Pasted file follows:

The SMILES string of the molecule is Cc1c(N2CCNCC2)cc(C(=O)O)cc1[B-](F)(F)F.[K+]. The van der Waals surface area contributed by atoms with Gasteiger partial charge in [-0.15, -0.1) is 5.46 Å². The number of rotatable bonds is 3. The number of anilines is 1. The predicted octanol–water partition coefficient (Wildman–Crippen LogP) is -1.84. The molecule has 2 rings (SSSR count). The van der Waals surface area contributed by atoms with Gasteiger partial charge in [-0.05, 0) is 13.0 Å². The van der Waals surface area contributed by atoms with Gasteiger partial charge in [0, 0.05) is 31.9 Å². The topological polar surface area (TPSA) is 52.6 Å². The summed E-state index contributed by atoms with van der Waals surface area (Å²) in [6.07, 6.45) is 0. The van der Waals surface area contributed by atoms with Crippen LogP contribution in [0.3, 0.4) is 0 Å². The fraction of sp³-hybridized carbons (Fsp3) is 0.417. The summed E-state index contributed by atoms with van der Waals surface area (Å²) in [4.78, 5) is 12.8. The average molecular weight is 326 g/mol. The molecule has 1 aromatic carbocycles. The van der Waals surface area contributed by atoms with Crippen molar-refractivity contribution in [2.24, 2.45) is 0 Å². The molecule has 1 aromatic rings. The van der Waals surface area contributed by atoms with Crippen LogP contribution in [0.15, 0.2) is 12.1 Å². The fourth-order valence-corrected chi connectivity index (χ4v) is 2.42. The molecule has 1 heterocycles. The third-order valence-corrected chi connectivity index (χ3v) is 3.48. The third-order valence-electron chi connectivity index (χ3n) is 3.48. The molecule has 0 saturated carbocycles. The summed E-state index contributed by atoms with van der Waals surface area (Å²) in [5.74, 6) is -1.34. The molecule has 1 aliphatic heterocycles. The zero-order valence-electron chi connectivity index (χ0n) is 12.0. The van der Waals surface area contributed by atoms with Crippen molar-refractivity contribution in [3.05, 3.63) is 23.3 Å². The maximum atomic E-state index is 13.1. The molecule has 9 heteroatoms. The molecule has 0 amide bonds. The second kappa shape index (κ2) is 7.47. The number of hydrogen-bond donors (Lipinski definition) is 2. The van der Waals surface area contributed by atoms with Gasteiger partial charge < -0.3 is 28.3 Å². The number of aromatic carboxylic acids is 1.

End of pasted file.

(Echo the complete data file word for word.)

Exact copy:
The SMILES string of the molecule is Cc1c(N2CCNCC2)cc(C(=O)O)cc1[B-](F)(F)F.[K+]. The van der Waals surface area contributed by atoms with Gasteiger partial charge in [-0.15, -0.1) is 5.46 Å². The number of rotatable bonds is 3. The number of anilines is 1. The predicted octanol–water partition coefficient (Wildman–Crippen LogP) is -1.84. The molecule has 2 rings (SSSR count). The van der Waals surface area contributed by atoms with Gasteiger partial charge in [-0.05, 0) is 13.0 Å². The van der Waals surface area contributed by atoms with Gasteiger partial charge in [0, 0.05) is 31.9 Å². The topological polar surface area (TPSA) is 52.6 Å². The summed E-state index contributed by atoms with van der Waals surface area (Å²) in [6.07, 6.45) is 0. The van der Waals surface area contributed by atoms with Crippen LogP contribution in [0.3, 0.4) is 0 Å². The fraction of sp³-hybridized carbons (Fsp3) is 0.417. The summed E-state index contributed by atoms with van der Waals surface area (Å²) in [4.78, 5) is 12.8. The average molecular weight is 326 g/mol. The molecule has 1 aromatic carbocycles. The van der Waals surface area contributed by atoms with Crippen molar-refractivity contribution in [2.24, 2.45) is 0 Å². The molecule has 1 aromatic rings. The van der Waals surface area contributed by atoms with Crippen LogP contribution in [0.15, 0.2) is 12.1 Å². The fourth-order valence-corrected chi connectivity index (χ4v) is 2.42. The molecule has 1 heterocycles. The third-order valence-corrected chi connectivity index (χ3v) is 3.48. The third-order valence-electron chi connectivity index (χ3n) is 3.48. The molecule has 0 saturated carbocycles. The summed E-state index contributed by atoms with van der Waals surface area (Å²) in [5.74, 6) is -1.34. The molecule has 1 aliphatic heterocycles. The zero-order valence-electron chi connectivity index (χ0n) is 12.0. The van der Waals surface area contributed by atoms with Crippen molar-refractivity contribution in [3.05, 3.63) is 23.3 Å². The maximum atomic E-state index is 13.1. The molecule has 9 heteroatoms. The molecule has 0 amide bonds. The second kappa shape index (κ2) is 7.47. The number of hydrogen-bond donors (Lipinski definition) is 2. The van der Waals surface area contributed by atoms with Gasteiger partial charge < -0.3 is 28.3 Å². The number of aromatic carboxylic acids is 1.